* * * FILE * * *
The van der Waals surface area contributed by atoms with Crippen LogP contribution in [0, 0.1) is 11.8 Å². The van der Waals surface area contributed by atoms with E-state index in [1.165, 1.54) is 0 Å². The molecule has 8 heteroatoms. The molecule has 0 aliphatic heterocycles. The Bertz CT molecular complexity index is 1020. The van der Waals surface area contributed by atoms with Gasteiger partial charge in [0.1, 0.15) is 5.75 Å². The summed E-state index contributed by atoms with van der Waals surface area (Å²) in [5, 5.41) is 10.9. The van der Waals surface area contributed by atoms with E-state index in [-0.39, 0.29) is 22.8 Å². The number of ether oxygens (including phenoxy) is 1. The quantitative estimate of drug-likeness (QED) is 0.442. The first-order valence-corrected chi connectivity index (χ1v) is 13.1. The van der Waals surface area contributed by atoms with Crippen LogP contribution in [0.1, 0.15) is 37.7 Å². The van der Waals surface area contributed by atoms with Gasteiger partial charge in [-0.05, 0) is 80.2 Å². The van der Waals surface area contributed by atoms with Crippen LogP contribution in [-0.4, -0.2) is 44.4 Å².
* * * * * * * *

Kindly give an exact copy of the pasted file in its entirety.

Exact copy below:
The van der Waals surface area contributed by atoms with Crippen LogP contribution in [0, 0.1) is 11.8 Å². The van der Waals surface area contributed by atoms with E-state index in [1.165, 1.54) is 0 Å². The molecule has 8 heteroatoms. The molecule has 0 aliphatic heterocycles. The Bertz CT molecular complexity index is 1020. The van der Waals surface area contributed by atoms with Gasteiger partial charge in [0.1, 0.15) is 5.75 Å². The summed E-state index contributed by atoms with van der Waals surface area (Å²) in [5, 5.41) is 10.9. The van der Waals surface area contributed by atoms with E-state index in [-0.39, 0.29) is 22.8 Å². The number of ether oxygens (including phenoxy) is 1. The quantitative estimate of drug-likeness (QED) is 0.442. The first-order valence-corrected chi connectivity index (χ1v) is 13.1. The van der Waals surface area contributed by atoms with Crippen LogP contribution in [0.1, 0.15) is 37.7 Å². The van der Waals surface area contributed by atoms with Gasteiger partial charge in [-0.05, 0) is 80.2 Å². The van der Waals surface area contributed by atoms with Crippen LogP contribution in [-0.4, -0.2) is 44.4 Å².